If you want to learn how a one column landing page layout can improve your conversion rates, you’ve come to the right place.
…and don’t worry, after the accidental essay that was my last UX basics post Improve UX & conversion. Ditch the drop down, this time I’m going to try and keep it short and sweet. 🙂
Many websites look pretty similar, image at the top, 3 columns beneath…why is that?
- Not trying to break the design mould every time *should* give you more time and money to spend on user research, content, testing and all that other good stuff.
- Following on from that, it has become the norm. It’s simple and clean. People are comfortable with this layout and standardised design is good for UX.
A lot of designers still tackle landing page design in the same way that they would website design for those very reasons.
But do you ever wonder if there could be a better way?
Pages within your website no doubt have many roles to play;
- Providing further information about your offering.
- Rounding out the users opinion of your business.
- Answering in depth questions about your product or service etc.
- Providing a way to get in touch with you.
But your landing page has one mission, one goal and that’s to convert your prospect.
It stands to reason then, that it should be treated differently to other pages on your site.
Your landing page should solely be centered around;
- Receiving traffic.
- Channelling your visitor down the page.
- Providing them with engaging and persuasive content.
- Encouraging them to take a defined action at the end.
So you need to remove as much distraction as possible. Streamline the experience and guide the viewer smoothly down the page.
I’ve written (at length!) about many of the varied techniques that you can employ to increase or boost conversion on your landing pages in my mini series “Secrets behind the best converting landing pages revealed”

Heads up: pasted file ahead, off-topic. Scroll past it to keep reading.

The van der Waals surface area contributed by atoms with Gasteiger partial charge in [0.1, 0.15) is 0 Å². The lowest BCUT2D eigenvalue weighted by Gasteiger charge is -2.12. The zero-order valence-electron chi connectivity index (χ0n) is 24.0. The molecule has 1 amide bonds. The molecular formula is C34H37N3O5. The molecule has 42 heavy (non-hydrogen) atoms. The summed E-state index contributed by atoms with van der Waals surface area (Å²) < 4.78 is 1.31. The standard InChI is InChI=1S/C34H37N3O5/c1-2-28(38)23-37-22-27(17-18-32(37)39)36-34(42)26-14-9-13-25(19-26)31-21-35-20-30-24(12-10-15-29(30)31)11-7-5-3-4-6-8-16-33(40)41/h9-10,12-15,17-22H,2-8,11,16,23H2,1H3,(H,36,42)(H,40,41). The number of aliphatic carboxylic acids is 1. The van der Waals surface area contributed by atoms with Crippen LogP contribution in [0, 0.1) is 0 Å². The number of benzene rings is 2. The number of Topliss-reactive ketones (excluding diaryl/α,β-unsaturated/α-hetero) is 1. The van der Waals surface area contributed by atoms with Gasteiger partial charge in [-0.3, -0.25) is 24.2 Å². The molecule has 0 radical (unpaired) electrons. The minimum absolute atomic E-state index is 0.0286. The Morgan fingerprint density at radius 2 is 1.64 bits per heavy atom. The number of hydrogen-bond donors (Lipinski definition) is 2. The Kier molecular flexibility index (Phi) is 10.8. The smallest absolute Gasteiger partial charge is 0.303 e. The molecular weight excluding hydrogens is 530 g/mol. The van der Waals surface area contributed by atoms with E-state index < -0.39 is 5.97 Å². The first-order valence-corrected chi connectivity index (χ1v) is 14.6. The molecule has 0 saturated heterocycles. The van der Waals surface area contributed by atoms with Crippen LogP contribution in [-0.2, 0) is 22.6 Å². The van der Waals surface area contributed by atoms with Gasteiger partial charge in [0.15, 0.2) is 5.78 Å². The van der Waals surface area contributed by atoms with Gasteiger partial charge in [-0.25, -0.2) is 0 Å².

As an incredibly brief and much abridged refresher for the purposes of this post…
– Remove navigation items (or at the very least downplay them!) Keep users focussed.
– Tell a story. Keep it short but take the user on a journey through the page. Storytelling is a great way to keep people engaged right until when you want them to take action.
– Hit them with a call to action phrased in such a way that they can’t fail but to convert when they get to the bottom.
A one column landing page format can be a really effective way of incorporating these points into your landing page.
One column landing pages also have the following benefits…
- A one column format looks cleaner, it tends to have more white space, which as we know makes things easier for your user to digest.
- Research has shown that one column of text and images offers less distractions. Less distraction = less cognitive load = improved user experience.
- Using a one column format forces you to be really choosy about what you include on your page, which has the added benefit of often making your copy more concise which provides a better user experience.
- A single column draws the user’s eye down the page. With two (or more!) columns your users are incredibly likely to just skip large parts of the text.
- One column layouts improve understanding and keep your users engaged, they lead your viewer down the page in the direction of your all important conversion.
- Unsurprisingly therefore, studies have been able to show that single column landing pages have the best rates of conversion. – What more reason do you need?!
Many landing pages still use a multi column ‘show ‘em a bit of everything’ approach combined with an ‘I’ll stick with what I know’ strategy and wonder why conversions are lagging.
But to give your users a great experience, you have to keep up with UX trends and developments and be open to change and trying something new once in awhile. 🙂
Chances are that you could see significant improvements in your conversion rates utilising a single column landing page format.
But don’t just take my word for it, if you want to find out if a one column landing page layout is right for your business or product, get on and test it.
Go on, give it a go!
Improve UX & conversion. Ditch the drop down
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